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Out of the shadows: ‘Just Mercy’ portrays exoneration of Alabama death row inmate

Michael B. Jordan in a scene from “Just Mercy.” (Courtesy of Warner Bros. Pictures)

There’s usually one film that tops lists whenever powerful legal thrillers are debated: “To Kill a Mockingbird,” set in the 1930s. Now comes a film showing how little has changed since then, based on a murder in Monroeville, Alabama, where Harper Lee wrote her masterpiece.

“Just Mercy” is the real story of civil rights attorney Bryan Stevenson and his fight to keep an innocent black man from being executed. It is urgent, searing and powerful, led by a first-rate cast. Though it portrays events of more than 25 years ago, it is very much a film of 2019.

Michael B. Jordan portrays Stevenson, who founded the Equal Justice Initiative, a legal organization that has successfully challenged the death row convictions of more than 130 inmates. Earlier this year, he was the subject of HBO’s film “True Justice: Bryan Stevenson’s Fight for Equality.”

Stevenson has been a dogged fighter for justice, someone Archbishop Desmond Tutu once called “America’s Mandela.” When Starbucks was faced with a racially charged uproar over the arrest of two black men at one of its stores in Philadelphia, it turned to Stevenson for advice.

The film follows one of his first cases, that of Walter McMillian, a black pulpwood worker sentenced to death for the 1986 fatal shooting of an 18-year-old white woman. Stevenson was able to prove that a key witness had lied and prosecutors withheld important evidence.

Jamie Foxx in a scene from “Just Mercy.” (Courtesy of Warner Bros. Pictures)

McMillian is played by Jamie Foxx and it is his best work in years – raw, soulful and honest. Tim Blake Nelson, as the key witness, also turns in a stunning performance, as does Rob Morgan playing a death row inmate. Brie Larson as Stevenson’s assistant is unflashy and strong. Jordan is the calm, quiet anchor of the film, his kind eyes radiating pathos.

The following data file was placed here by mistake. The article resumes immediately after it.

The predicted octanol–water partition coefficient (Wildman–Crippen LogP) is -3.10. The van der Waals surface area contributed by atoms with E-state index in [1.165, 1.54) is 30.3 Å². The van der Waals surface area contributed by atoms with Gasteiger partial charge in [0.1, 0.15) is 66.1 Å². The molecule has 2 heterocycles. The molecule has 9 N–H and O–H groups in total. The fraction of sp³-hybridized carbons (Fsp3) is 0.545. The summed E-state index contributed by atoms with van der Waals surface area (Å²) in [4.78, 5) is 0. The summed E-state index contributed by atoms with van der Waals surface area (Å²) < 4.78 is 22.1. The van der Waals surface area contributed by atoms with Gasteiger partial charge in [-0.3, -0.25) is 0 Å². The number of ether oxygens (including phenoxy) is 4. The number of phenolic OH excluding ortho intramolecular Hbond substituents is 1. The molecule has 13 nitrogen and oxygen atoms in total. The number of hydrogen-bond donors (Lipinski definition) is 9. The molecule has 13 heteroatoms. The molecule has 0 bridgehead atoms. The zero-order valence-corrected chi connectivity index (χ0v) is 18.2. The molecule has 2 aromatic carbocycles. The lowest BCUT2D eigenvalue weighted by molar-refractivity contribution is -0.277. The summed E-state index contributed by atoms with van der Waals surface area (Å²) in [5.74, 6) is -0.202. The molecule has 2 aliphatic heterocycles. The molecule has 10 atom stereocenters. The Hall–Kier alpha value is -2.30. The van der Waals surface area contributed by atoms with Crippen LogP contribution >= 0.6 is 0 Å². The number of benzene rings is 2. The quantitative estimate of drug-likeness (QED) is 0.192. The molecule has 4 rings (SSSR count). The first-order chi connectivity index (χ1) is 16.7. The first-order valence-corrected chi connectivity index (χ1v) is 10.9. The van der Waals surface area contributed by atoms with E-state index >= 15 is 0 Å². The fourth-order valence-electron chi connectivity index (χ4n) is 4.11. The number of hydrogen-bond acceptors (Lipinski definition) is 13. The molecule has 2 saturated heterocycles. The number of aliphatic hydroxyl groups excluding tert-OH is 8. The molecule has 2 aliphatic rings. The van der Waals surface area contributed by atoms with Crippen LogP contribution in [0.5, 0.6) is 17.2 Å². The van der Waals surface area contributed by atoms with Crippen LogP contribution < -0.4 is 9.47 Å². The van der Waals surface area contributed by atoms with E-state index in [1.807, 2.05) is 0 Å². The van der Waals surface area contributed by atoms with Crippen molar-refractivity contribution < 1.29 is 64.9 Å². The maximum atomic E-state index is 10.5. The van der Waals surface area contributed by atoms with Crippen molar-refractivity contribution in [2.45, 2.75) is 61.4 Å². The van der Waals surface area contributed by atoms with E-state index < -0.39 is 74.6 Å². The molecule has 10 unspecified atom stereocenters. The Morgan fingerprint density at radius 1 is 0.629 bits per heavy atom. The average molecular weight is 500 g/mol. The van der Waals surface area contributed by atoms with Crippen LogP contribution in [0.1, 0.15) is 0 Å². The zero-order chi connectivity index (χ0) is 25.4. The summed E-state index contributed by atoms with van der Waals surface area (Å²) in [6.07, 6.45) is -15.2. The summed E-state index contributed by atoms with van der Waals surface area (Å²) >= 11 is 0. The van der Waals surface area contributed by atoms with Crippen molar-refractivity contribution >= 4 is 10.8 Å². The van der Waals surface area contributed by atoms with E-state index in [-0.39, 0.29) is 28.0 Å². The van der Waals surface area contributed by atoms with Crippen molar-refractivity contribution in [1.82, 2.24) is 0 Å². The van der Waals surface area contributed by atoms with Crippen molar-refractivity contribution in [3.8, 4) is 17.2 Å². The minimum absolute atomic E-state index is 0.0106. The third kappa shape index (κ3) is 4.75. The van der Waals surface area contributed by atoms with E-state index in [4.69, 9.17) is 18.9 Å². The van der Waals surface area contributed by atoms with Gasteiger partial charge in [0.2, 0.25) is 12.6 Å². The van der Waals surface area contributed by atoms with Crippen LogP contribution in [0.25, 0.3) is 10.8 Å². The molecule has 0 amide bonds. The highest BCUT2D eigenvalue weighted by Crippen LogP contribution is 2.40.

In a pivotal scene, Foxx’s character asks Stevenson why a Harvard-trained attorney has come down to the South and risked violence to do this legal work. “I know what it’s like to be the shadows,” Stevenson responds. “That’s why I’m doing this.”

Destin Daniel Cretton directed the film from a screenplay he co-wrote with Andrew Lanham, based on Stevenson’s best-selling 2014 memoir. Stevenson is also an executive producer, and that ensures he’s illuminated in the best light.

So if there’s one weakness in the film, it’s that it sometimes veers into hagiography. The naturalism of the cinematography and acting sometimes clashes with dialogue that seems overly polished.

“I just want to help people,” Jordan says at one point. “I just have to figure out how.” In another scene, Foxx tells his attorney: “I got my truth back. You gave that to me.”

The film at times follows other great courtroom dramas that build to a emotional conclusion, such as “My Cousin Vinny” and “A Few Good Men,” but “Just Mercy” has larger and deeper social issues constantly swirling, including criminal justice reform, the death penalty and racial profiling. If ever there was an example of how film can slide from entertainment to advocacy, this is it.

With the exception of Larson and a young corrections officer, no white characters come across as anything but venal, and Alabama is portrayed as a place where African Americans are “guilty the moment you’re born.” Although it ends on a happy note, you cry for all those generations of people railroaded into cells. “Just Mercy” is not always an easy film to watch, but it is necessary.

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